We set off from my brothers house early on the Thursday morning and our first stop was to Kilkee to catch some mackerel from the cliffs for bait for the next few days. Or at least that’s what we thought! The cliffs we went to are among the best in the country for mackerel but surprising to us there was none around! This is highly unusual for that time of year. We met a couple of Polish lads who spent two days there and said they caught absolutely nothing between them. We persevered for a couple of hours casting our feather rigs off the cliffs but we decided to cut our losses and head into Kilkee town and buy some bait. Before we left I had a good look around and took in the familiar sights that I haven’t seen in years. I took a moment to remember some of the friends and people I knew that I used to fish up there with but sadly are no longer with us. It was lovely being back there after all these years but the rubbish from anglers littering the rocks put a dampner on it.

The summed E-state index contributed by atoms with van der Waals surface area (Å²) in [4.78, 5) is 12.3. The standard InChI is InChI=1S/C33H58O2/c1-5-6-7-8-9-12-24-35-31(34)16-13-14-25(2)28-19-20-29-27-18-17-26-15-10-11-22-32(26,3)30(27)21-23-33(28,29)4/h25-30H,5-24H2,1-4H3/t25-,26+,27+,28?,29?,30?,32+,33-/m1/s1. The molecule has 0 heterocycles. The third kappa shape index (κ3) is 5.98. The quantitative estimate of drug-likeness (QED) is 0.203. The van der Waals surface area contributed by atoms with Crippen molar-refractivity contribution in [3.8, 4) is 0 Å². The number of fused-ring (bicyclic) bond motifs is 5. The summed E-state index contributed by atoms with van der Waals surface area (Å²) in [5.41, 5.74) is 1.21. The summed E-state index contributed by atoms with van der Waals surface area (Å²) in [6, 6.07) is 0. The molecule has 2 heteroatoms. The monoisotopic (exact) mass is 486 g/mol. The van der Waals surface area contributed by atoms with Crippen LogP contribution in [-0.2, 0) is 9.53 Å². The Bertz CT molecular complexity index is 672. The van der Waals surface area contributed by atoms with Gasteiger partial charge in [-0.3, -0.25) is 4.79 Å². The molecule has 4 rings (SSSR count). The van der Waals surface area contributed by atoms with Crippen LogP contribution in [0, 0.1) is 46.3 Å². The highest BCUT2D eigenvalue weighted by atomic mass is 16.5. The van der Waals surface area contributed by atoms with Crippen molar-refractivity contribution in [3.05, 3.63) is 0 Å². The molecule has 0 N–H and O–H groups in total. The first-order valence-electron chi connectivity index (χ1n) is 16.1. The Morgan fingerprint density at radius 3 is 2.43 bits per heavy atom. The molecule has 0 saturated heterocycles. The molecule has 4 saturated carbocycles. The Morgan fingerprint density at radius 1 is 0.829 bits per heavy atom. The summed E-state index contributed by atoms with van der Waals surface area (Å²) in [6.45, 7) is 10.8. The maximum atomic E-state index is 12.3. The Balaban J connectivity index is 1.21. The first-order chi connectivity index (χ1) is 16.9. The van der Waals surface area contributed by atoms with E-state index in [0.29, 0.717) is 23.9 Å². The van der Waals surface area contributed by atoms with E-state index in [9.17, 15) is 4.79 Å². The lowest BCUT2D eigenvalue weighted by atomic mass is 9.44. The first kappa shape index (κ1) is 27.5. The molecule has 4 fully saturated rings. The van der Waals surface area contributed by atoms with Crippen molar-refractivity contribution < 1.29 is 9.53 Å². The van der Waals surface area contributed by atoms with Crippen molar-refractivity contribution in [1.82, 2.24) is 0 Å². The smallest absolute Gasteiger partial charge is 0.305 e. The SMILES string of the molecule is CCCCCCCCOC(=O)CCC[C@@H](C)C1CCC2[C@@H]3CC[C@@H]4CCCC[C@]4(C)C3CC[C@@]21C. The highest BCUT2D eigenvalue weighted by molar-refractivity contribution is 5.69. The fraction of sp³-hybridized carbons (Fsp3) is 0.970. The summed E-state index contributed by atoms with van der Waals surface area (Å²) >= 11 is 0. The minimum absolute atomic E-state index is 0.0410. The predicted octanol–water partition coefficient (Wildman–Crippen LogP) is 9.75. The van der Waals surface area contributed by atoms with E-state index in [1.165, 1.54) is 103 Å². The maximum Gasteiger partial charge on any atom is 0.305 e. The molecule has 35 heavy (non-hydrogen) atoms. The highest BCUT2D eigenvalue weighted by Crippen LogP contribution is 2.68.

So on we went into Kilkee town for to buy some fresh mackerel. The street vendors that normally sold fresh mackerel on the corner were not there and the small seaside town seemed eerily quite. I went into the local butcher shop and asked if he had any mackerel or if he knew anywhere I could buy some. He told me that the mackerel were very scare that year and said when the hot weather came the mackerel seemed to vanish. They usually come in with hot weather so we were taken by surprise. From there we drove out to the fish mongers in Carrigaholt village but they had none either and said there was none to be got anywhere. This was a disaster as we badly needed fresh mackerel for the congers. We decided to take a chance and drive back to Kilrush and try Tescos. We were in luck and managed to buy mackerel fillets. I prefer heads and tails for conger but it would do.